What are we watching? A narrative gets created and the crowd buys the story. At some point the sentiment changes, and while the story is still good – there are more Sellers than buyers”

  • Sentiment
    • Inflation is an outcome of economic conditions 12-18 months back. What are the potential impacts of increased interest rates 18-24 months down the line?
    • There is a high probability of widespread food and fuel shortage by Q3’2022. How do higher interest rates help increase the supply of fertilizers, pesticides, availability of fuel, and ultimately availability of food?
    • Uncertain conditions – geopolitics, impact of weather on crop production, uncertainty of labor and fuel availability to distribute food from origin to destination, need high risk investments by producers and entrepreneurs.
    • Head Winds: Strong US Dollar, Increasing Interest Rates, Weakness in financial conditions – stock market, higher Commodity prices (cost to the economy)
  • Commodities
    • Most commodities have traded with and to strength, counter intuitively with strength in the US Dollar
    • Energy: Brent Crude traded $100-$110 during 2012-14 and it is at similar levels now. With all the news flow it seems very imaginable to see Crude oil at $150+, based on supply constraints and current demand for diesel and other transportation fuel. Does $150 ration demand or does the price have to clear higher to inflect utmost pain?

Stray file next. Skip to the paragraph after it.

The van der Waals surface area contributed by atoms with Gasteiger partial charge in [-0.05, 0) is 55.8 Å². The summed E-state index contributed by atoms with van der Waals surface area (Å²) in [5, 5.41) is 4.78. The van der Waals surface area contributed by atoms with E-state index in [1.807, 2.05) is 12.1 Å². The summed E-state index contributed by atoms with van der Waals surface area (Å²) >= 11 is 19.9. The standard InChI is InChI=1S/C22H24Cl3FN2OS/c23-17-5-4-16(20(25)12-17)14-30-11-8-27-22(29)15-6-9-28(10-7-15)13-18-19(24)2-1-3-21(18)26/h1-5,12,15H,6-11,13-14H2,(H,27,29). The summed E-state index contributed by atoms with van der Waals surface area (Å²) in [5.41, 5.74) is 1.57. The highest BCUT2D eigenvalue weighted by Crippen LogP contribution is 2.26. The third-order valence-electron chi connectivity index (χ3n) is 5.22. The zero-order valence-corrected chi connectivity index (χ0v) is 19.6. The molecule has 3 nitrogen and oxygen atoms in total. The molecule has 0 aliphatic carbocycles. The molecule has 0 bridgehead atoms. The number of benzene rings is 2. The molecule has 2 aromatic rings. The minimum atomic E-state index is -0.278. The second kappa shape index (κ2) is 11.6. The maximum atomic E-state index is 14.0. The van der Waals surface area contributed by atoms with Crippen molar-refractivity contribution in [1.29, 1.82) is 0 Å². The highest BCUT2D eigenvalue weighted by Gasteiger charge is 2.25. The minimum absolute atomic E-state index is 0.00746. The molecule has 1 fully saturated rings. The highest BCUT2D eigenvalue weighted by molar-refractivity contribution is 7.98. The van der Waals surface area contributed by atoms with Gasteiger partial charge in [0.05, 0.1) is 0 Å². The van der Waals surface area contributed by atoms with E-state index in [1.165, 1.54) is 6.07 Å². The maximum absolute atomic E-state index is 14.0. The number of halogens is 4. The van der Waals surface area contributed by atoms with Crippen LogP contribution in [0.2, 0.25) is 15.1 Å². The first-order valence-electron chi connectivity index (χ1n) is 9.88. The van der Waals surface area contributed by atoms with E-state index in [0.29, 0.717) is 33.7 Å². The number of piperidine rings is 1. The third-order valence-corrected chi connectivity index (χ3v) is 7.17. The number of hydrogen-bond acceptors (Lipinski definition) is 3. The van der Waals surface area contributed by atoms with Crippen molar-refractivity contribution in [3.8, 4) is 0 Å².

• Grains and Oilseeds: Unless the crop gets planted, carry out stocks will be theoretically NEGETIVE at the year’s end.
      • If the crop gets planted and assuming acres are not lost to conflict, and weather and soil cooperates, farm equipment, fertilizer, pesticide, fuel and labor will be needed to harvest and transport the crop to the ports for global distribution. 
      • “This also assumes that the domestic politics will encourage exports”. We wrote this on 24th April. India stated a few days ago that they will ban/control the export of Wheat, prioritizing domestic food security over previously stated foreign policy of exporting grains
      • Corn, Wheat and Edible Oils futures prices reflect a premium, which is shy of the levels traded soon after the start of the conflict
  • Dairy: Perishable commodities will get converted to commodities that will enable those commodities to be stored and handled with least logistics resistance. These commodities may be different from those that may be in the highest demand, constraint by availability of materials and logistics.